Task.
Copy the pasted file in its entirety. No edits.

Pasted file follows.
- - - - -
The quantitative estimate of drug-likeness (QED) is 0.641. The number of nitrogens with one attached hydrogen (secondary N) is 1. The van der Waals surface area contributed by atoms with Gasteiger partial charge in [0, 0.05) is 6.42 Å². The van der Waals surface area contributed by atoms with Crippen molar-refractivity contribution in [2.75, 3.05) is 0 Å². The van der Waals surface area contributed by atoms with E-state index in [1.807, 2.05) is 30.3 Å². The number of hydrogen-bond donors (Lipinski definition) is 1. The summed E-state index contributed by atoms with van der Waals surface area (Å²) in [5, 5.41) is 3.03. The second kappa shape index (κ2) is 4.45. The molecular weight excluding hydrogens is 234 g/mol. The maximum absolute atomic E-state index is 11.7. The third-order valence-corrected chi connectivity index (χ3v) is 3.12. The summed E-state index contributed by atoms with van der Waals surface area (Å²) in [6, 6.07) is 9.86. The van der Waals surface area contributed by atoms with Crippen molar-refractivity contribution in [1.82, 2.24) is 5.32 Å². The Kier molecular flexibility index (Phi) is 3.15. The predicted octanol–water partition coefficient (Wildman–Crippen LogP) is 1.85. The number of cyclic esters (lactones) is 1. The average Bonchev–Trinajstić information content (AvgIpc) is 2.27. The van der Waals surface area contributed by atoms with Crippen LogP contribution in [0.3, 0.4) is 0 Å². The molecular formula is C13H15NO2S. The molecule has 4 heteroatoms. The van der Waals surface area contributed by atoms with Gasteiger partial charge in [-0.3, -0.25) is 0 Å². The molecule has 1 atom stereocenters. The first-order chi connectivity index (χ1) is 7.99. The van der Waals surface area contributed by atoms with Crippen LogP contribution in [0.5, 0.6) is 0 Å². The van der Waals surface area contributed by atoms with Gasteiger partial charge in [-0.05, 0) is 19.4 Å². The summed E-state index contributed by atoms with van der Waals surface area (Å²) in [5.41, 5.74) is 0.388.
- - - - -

The quantitative estimate of drug-likeness (QED) is 0.641. The number of nitrogens with one attached hydrogen (secondary N) is 1. The van der Waals surface area contributed by atoms with Gasteiger partial charge in [0, 0.05) is 6.42 Å². The van der Waals surface area contributed by atoms with Crippen molar-refractivity contribution in [2.75, 3.05) is 0 Å². The van der Waals surface area contributed by atoms with E-state index in [1.807, 2.05) is 30.3 Å². The number of hydrogen-bond donors (Lipinski definition) is 1. The summed E-state index contributed by atoms with van der Waals surface area (Å²) in [5, 5.41) is 3.03. The second kappa shape index (κ2) is 4.45. The molecular weight excluding hydrogens is 234 g/mol. The maximum absolute atomic E-state index is 11.7. The third-order valence-corrected chi connectivity index (χ3v) is 3.12. The summed E-state index contributed by atoms with van der Waals surface area (Å²) in [6, 6.07) is 9.86. The van der Waals surface area contributed by atoms with Crippen molar-refractivity contribution in [1.82, 2.24) is 5.32 Å². The Kier molecular flexibility index (Phi) is 3.15. The predicted octanol–water partition coefficient (Wildman–Crippen LogP) is 1.85. The number of cyclic esters (lactones) is 1. The average Bonchev–Trinajstić information content (AvgIpc) is 2.27. The van der Waals surface area contributed by atoms with Crippen LogP contribution in [0.3, 0.4) is 0 Å². The molecular formula is C13H15NO2S. The molecule has 4 heteroatoms. The van der Waals surface area contributed by atoms with Gasteiger partial charge in [-0.3, -0.25) is 0 Å². The molecule has 1 atom stereocenters. The first-order chi connectivity index (χ1) is 7.99. The van der Waals surface area contributed by atoms with Crippen LogP contribution in [0.5, 0.6) is 0 Å². The van der Waals surface area contributed by atoms with Gasteiger partial charge in [-0.05, 0) is 19.4 Å². The summed E-state index contributed by atoms with van der Waals surface area (Å²) in [5.41, 5.74) is 0.388.